New 'Mystery' is set against new Europe


The opening moments of "Die Kinder" are of the most mundane variety -- a mother driving her two kids to their schools, then later walking with a friend as she comes back to pick one of them up.

It is a scene of almost cliched familiarity -- a group of mothers standing around a playground, chatting, watching the toddlers play, pushing babies in strollers, waiting for their children to come out of school.

Then, in an imperceptible instant, the comfortably commonplace turns into a parent's worst nightmare. The camera shows the playground from above. It's deserted -- only one mother remains. Her daughter has not come out from school. She has disappeared.

So begins tonight's opening episode of a six-hour, six-week "Mystery," one of PBS' Mobil-funded showcases for top-notch British television. "Die Kinder" airs Thursdays at 9 o'clock on Maryland Public Television, channels 22 and 67.

After a tedious time with the police, the mother, named Sidonie Reiger -- perfectly played by Miranda Richardson -- goes to fetch her other child. He is gone, too. But she learns that their father, Stefan, her divorced husband, picked the boy up.

Stefan is German and lives in Hamburg. Sidonie is certain that her children are already on their way to Germany. When she presses the police to pursue the case quickly and forcefully, they seem more interested in her past, and that of Stefan.

It turns out that Sidonie and Stefan met in Germany 20 years ago when he was involved in radical politics and she was something of a starry-eyed hanger-on. Just before that time, there had been a deadly terrorist bombing that remains unsolved.

"Die Kinder" tells in a compelling fashion how the search for the two children and for the still-active terrorists get inextricably intertwined. The title turns out to have two meanings. Literally, it's "The Children," but it's also the name the German police gave to the leftist organization that Stefan was affiliated with.

What you have to understand is that German radical politics in the '60s was quite unlike its counterpart in the United States. Though there were a few fringe elements in this country that resorted to violence, many leftist groups in Europe considered themselves serious revolutionaries. And only a few miles away were the countries of Eastern Europe that would provide them with ideological and financial support.

But the Germany that Sidonie travels to is a different world. The Berlin wall has come down. East and West are being united. Capitalism has won the day as leftists search for a new political identity, the true believers trying to explain why their message is still germane, why the fight is not over.

In the midst of this political turmoil, the crumbling of the wall does not mean forgive and forget, let's start over to build a new Germany. It means that many old scores can now be settled, among them the bombing of two decades ago.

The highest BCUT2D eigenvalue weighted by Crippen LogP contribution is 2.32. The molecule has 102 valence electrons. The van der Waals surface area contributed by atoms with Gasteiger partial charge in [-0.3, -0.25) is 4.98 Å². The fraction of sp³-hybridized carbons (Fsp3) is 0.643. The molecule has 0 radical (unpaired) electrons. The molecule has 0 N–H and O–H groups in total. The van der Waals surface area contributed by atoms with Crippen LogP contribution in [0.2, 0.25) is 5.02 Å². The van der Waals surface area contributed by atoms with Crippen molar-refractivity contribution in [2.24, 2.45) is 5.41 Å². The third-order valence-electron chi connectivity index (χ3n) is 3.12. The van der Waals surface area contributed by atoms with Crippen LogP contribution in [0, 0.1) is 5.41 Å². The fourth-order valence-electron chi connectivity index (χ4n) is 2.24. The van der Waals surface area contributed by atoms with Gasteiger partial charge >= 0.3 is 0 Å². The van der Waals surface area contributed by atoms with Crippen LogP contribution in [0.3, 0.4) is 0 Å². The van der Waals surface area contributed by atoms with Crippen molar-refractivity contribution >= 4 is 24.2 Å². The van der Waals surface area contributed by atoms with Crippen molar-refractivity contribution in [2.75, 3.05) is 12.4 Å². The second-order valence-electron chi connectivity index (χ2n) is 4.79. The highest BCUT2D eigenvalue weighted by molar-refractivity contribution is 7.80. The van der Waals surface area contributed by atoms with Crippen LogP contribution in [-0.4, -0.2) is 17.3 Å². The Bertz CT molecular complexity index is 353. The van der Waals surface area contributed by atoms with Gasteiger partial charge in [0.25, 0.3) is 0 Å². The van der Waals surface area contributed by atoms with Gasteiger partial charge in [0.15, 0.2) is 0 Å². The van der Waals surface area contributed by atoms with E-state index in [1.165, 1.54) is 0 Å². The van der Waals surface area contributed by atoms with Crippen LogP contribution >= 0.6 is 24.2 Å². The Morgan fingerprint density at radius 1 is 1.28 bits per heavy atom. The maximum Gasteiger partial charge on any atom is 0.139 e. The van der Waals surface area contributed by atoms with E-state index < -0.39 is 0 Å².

And so as Sidonie finds herself tracking down her husband's old friends, wandering amid the remains of this crumbling political structure, she discovers that other people are following the same trail for their own reasons.

Indeed, in Germany she finds that the police are, if anything, even less cooperative, which is, of course, in keeping with the British view of the Germans. So she resorts to a private detective, a mysterious American known as Lomax.

Lomax, gruffly played by Frederic Forrest, also conforms to British stereotypes. He is gruff and uncultured. In the first scene he has with Sidonie, he's walking around without any clothes on, assuming that she's the prostitute he's ordered up for the afternoon.

There's something bothersome about Lomax's whole character. While he's drawn as an intriguing blend of a '30s-style private eye and John LeCarre international agent, it's not at all clear what he's doing there. He seems to be added on for dramatic reasons, not an organic outgrowth of the story and plot.

But in Lomax, there might be a clue as to what "Die Kinder" is all about. While Sidonie is searching for her children and the police are searching for these aging radicals, "Die Kinder" is trying to reveal the political complexities of the post-Cold War Europe.

Lomax seems to represent the worst of capitalism, seen from Europe as that in America. It's ruthless, it's opportunistic, it's free of ideology and thinks only of its own good. Lomax is a warning sign, a weatherman telling the viewers of "Die Kinder" which way the wind is blowing in Europe.

"Die Kinder"

*** A mother's search for her missing children gets police interested in her radical past.

CAST: Miranda Richardson, Frederic Forrest

TIME: Thursdays at 9 p.m.

CHANNEL: PBS channels 22 and 67

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